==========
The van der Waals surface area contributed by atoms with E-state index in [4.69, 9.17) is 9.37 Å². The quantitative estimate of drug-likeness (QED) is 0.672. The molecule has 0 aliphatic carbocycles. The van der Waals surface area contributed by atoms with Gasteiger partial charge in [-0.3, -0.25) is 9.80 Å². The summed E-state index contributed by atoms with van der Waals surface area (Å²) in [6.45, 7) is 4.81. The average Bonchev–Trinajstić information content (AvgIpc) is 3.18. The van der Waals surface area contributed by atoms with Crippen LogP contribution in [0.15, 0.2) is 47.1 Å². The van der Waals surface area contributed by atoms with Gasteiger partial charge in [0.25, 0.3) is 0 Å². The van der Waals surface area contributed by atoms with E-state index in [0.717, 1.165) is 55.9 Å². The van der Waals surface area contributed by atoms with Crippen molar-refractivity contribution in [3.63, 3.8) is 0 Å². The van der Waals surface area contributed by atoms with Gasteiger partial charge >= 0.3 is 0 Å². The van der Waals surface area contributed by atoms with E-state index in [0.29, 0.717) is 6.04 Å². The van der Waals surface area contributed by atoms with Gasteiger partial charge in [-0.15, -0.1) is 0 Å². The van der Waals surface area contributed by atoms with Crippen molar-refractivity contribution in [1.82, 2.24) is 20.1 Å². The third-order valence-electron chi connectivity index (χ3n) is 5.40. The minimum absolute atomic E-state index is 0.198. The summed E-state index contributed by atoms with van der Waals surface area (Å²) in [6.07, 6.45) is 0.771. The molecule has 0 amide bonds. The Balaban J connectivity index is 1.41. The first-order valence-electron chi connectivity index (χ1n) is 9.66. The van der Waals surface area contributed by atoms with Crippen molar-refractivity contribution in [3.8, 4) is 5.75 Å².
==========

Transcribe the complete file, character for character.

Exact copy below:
The van der Waals surface area contributed by atoms with E-state index in [4.69, 9.17) is 9.37 Å². The quantitative estimate of drug-likeness (QED) is 0.672. The molecule has 0 aliphatic carbocycles. The van der Waals surface area contributed by atoms with Gasteiger partial charge in [-0.3, -0.25) is 9.80 Å². The summed E-state index contributed by atoms with van der Waals surface area (Å²) in [6.45, 7) is 4.81. The average Bonchev–Trinajstić information content (AvgIpc) is 3.18. The van der Waals surface area contributed by atoms with Crippen LogP contribution in [0.15, 0.2) is 47.1 Å². The van der Waals surface area contributed by atoms with Gasteiger partial charge in [0.25, 0.3) is 0 Å². The van der Waals surface area contributed by atoms with E-state index in [0.717, 1.165) is 55.9 Å². The van der Waals surface area contributed by atoms with Crippen molar-refractivity contribution in [3.63, 3.8) is 0 Å². The van der Waals surface area contributed by atoms with Gasteiger partial charge >= 0.3 is 0 Å². The van der Waals surface area contributed by atoms with E-state index in [0.29, 0.717) is 6.04 Å². The van der Waals surface area contributed by atoms with Gasteiger partial charge in [-0.15, -0.1) is 0 Å². The van der Waals surface area contributed by atoms with Crippen molar-refractivity contribution in [1.82, 2.24) is 20.1 Å². The third-order valence-electron chi connectivity index (χ3n) is 5.40. The minimum absolute atomic E-state index is 0.198. The summed E-state index contributed by atoms with van der Waals surface area (Å²) in [6.07, 6.45) is 0.771. The molecule has 0 amide bonds. The Balaban J connectivity index is 1.41. The first-order valence-electron chi connectivity index (χ1n) is 9.66. The van der Waals surface area contributed by atoms with Crippen molar-refractivity contribution in [3.8, 4) is 5.75 Å².